• url: the URL you received when creating the webhook in EnergyID.
  • payload: the data object you send to EnergyID. In the webhook documentation, you will find a more detailed description.
    • remoteId: a unique name of the sensor in your Home Assistant environment.
    • remoteName: the name of the sensor. This will be taken over by the meter added to your EnergyID dossier.
    • metric: the name of the metric. This indicates what is being measured by the sensor. The complete list can be found in the webhook documentation.
    • metricKind: indicates how we should interpret the meter readings. Home Assistant typically works with cumulative counters (total_increasing), so the value will usually be 'cumulative'. The complete list can be found in the webhook documentation.
    • unit: the unit of the meter readings.
    • interval: indicates in which resolution the measurement data is sent. For a standard free dossier, this should be 'P1D' because only daily resolution is allowed. For dossiers with a Premium HR license, you can set the interval to 'PT5M', 'PT15M' or 'PT1H' for 5-minute, quarter-hourly, or hourly resolution respectively. The value you choose here is important for the last step of this guide.
    • data: the actual data. This includes the measurement timestamp and value. Replace 'TIMESTAMP_SENSOR_NAME' and 'VALUE_SENSOR_NAME' with the names of the sensors you copied in the first step. If you don't have a sensor that contains the timestamp of the last update, you can send the current time.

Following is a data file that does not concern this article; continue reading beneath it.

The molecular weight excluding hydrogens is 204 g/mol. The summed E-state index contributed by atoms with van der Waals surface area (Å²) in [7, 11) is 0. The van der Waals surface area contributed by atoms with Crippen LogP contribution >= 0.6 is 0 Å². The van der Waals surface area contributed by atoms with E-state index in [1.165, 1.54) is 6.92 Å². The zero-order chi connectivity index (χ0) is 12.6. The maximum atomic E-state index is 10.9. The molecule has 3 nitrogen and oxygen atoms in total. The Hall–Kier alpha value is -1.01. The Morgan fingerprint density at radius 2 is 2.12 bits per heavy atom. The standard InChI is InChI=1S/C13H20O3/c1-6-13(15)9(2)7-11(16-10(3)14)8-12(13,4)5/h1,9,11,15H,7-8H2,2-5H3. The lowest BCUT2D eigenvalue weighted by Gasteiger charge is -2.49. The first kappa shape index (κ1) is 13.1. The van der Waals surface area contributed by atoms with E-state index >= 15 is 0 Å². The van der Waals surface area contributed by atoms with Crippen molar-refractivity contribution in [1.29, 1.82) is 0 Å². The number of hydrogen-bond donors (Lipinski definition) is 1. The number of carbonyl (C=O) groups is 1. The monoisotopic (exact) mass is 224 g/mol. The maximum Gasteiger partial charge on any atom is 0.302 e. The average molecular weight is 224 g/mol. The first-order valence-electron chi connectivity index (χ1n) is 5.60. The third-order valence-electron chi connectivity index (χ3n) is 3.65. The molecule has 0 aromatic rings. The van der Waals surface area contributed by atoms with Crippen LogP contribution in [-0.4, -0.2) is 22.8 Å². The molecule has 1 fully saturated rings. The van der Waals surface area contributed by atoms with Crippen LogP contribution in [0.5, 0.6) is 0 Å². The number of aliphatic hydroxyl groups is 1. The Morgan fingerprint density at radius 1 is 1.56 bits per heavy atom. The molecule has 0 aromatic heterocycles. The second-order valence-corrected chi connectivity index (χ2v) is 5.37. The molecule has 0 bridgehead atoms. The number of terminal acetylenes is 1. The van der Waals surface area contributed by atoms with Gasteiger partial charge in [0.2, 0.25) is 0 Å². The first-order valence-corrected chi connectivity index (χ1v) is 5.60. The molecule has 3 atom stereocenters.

After modifying the configuration.yaml file, you need to restart Home Assistant. You can do this by going to Settings in the top-right menu and then clicking on Restart Home Assistant. Once Home Assistant has restarted, you can check if the new service has been successfully created by going to Developer tools > Services. You can also test the service there to see if everything works as expected. After performing the test, your EnergyID dossier should contain the new meter with the most recent measurement value.

If this is not the case, you can check the log files of Home Assistant (Settings > System > Logs) to see what went wrong. Experiment by adjusting your YAML code as needed. Don't forget to restart Home Assistant after each code change.


Step 3: Automate the service.

Home Assistant offers many options to automate services. Go to Settings > Automations & scenes in Home Assistant and create a new automation.


The trigger indicates when the service should be executed. Choose 'Time' as the trigger type and set it to midnight.

If you have an EnergyID Premium HR license, you can configure the trigger to repeat every 5 minutes, fifteen minutes, or an hour. Make sure the chosen interval here matches the interval you included in the code in step 2.


The action indicates what should happen when the trigger condition is met. Set the action to 'Call service' and select the service you created in the previous step.


Step 4: Validation

The entire setup is now in place. Keep an eye on everything over the next few days to ensure everything works as expected. Occasionally check the logs as described in step 2 if necessary.





Thanks to Steven Uytterhoeven for sharing his Home Assistant integration. If you have built an integration with EnergyID yourself, feel free to share your methodology/code with us. This way, you can help other EnergyID users better monitor their consumption.